2. Heat your oil, and drop spoonfuls of the mix to fry them until right before they are golden so that they are mushy.
  3. Now, enjoy them with honey and/or salty cheese.

Enjoy, but remember to eat them only when you’re supposed to!

Albanian breads

Regular bread, called Buke, pronounced book. You can also find it at the “Furre Buke” which in Albanian means bread oven, better known as a bakery. Knowing some romance languages is quite useful in Albania as there are many similar words between them and it. Such as the previous “furre” that is close to the French, or Arabic, four (for the English speaker it is pronounced foor).
Yes, I know it is not a romance language, but Albania was part of the Ottoman empire for 500 years so inevitably they have some Turkish/Arabic words in their vocabulary.

Enough of that, here is how it is made:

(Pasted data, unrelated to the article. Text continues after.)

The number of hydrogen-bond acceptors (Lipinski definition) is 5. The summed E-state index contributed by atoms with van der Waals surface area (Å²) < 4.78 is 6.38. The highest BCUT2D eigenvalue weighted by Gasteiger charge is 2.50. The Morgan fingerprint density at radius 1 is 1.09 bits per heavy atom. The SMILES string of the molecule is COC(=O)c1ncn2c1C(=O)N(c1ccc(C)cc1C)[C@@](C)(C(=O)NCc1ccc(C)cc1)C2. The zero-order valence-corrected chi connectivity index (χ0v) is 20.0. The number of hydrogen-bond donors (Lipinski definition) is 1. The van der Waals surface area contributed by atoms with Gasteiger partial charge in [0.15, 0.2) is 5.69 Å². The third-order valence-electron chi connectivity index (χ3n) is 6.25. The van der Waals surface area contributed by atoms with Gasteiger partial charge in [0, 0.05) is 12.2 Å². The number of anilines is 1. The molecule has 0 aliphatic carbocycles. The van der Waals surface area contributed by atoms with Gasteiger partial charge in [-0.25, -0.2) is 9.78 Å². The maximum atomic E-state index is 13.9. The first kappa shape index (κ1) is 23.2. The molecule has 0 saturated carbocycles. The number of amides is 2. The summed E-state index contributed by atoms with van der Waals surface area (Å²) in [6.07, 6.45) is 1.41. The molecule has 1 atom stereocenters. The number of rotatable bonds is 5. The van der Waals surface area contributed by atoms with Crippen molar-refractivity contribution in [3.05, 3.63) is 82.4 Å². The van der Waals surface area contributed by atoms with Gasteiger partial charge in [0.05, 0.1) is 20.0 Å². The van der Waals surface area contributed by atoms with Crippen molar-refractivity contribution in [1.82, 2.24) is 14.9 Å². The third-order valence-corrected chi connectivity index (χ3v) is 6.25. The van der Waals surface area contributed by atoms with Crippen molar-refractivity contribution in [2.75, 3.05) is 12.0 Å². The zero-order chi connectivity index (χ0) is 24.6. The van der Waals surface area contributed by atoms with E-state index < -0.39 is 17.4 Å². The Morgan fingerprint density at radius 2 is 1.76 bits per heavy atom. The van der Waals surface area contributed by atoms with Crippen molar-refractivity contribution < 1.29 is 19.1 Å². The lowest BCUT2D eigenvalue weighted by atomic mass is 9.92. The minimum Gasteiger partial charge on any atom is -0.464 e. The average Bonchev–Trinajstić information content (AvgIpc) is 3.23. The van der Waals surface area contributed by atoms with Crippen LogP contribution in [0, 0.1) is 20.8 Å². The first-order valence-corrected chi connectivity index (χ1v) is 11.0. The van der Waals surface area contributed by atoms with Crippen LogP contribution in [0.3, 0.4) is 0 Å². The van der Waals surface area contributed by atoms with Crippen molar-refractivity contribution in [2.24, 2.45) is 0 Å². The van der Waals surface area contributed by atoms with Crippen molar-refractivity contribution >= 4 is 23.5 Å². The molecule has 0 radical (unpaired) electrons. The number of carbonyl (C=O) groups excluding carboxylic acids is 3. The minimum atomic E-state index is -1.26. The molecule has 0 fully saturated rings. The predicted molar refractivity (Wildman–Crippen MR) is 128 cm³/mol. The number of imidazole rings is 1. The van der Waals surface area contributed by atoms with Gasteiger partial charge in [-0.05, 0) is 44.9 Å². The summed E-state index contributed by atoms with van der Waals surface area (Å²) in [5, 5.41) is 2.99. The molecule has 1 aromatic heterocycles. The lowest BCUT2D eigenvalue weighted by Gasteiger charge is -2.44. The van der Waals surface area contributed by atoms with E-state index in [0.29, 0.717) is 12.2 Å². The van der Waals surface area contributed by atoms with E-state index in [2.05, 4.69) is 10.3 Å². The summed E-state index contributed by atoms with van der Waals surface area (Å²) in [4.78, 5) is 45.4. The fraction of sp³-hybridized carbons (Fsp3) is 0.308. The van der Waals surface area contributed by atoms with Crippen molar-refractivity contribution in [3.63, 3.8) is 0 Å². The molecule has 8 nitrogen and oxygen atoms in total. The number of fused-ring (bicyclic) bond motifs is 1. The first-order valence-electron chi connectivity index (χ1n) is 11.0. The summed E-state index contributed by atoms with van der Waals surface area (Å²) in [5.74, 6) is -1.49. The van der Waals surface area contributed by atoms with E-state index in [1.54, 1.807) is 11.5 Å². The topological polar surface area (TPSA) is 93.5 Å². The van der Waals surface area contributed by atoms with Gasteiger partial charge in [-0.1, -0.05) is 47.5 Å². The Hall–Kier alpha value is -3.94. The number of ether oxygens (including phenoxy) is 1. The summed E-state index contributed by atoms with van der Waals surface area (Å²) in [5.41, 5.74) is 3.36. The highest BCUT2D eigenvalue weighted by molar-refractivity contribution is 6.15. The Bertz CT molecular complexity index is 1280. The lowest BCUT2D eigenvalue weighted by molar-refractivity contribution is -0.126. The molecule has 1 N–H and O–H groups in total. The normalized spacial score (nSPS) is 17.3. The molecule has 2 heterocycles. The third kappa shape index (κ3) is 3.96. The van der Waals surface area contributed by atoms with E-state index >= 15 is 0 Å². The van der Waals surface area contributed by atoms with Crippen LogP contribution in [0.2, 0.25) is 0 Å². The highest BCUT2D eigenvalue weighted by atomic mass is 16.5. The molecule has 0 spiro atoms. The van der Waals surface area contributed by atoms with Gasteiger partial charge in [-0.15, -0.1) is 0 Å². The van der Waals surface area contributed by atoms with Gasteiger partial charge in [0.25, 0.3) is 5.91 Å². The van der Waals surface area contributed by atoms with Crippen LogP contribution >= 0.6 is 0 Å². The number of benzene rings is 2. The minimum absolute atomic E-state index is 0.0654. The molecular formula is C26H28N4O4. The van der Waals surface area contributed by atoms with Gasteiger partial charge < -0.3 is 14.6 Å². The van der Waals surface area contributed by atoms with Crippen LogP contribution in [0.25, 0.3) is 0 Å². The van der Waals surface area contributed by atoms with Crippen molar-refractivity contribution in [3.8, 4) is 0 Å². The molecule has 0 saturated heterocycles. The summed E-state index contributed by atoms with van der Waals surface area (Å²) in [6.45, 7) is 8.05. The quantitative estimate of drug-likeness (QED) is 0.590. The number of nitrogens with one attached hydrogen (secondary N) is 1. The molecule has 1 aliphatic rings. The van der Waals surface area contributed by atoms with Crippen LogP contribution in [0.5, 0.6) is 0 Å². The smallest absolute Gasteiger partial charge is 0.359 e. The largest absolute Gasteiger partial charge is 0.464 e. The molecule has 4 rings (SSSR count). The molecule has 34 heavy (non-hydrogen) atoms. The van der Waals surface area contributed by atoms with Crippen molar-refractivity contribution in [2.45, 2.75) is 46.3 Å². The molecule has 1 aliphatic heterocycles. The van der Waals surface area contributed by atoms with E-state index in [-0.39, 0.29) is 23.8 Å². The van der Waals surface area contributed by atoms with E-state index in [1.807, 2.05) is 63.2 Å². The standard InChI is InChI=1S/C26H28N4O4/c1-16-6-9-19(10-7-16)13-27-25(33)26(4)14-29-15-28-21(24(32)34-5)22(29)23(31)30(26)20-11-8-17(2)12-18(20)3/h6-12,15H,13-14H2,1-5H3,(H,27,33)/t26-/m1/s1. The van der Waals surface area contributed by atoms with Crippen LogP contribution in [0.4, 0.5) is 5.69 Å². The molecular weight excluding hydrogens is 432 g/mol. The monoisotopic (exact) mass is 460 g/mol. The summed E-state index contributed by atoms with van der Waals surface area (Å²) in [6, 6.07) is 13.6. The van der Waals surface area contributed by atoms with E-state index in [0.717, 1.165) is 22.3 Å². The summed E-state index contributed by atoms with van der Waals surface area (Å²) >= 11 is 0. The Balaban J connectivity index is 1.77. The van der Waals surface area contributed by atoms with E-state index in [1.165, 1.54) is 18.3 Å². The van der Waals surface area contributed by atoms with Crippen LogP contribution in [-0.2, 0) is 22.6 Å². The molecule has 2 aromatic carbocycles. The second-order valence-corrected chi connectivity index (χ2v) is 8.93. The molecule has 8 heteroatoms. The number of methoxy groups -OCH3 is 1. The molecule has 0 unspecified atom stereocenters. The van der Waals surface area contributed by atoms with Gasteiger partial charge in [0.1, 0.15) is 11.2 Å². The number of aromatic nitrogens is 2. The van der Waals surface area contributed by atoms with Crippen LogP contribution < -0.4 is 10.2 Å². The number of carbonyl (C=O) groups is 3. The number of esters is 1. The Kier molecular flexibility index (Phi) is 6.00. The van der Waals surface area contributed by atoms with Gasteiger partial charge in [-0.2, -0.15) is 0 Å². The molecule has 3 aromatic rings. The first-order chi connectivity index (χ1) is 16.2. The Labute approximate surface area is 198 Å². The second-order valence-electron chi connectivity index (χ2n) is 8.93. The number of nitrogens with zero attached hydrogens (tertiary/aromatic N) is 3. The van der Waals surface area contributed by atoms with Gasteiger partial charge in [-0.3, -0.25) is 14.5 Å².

To make 6 10″ loaves, you will need:

  • 2kg flour
  • 1 – 1⅓l of water
  • 2tsp yeast

(In order to make less bread use a 2 to 1 proportion for the flour and water, and adjust the amount of yeast according to the amount of flour.)

What you’ll do:

  1. Mix all of those ingredients together until they form a liquify plasticine textured blob.
  2. Leave it in a bowl, with the lid on, and let it rise for 3 hours.
  3. Grease some deep dish pans.
  4. Separate the blob into 6 roughly equal parts, and place them in the dishes.
  5. There is no need for a second rise, but seeing as you are making 6 the ones that aren’t in the oven will rise while the others bake.
  6. Cook in the oven at 180C for 40 mins, or until the crust is golden.

I saw Florian’s mother, Age, test the readiness of the bread by tapping the crust quite hard with her index. It’s worth a try if you are not sure if they are ready.

Florian’s family also makes a type of corn bread that uses the same proportions of flour to water as the regular bread, but replaces the regular flour with corn flour.

WARNING: it has been my experience that this bread is so much better when it is hot/warm. When it is cold it isn’t that special and doesn’t taste like corn. It is the equivalent of eating a dry puffy flour with a crust around it.

In case you weren’t paying attention, here’s how you make it: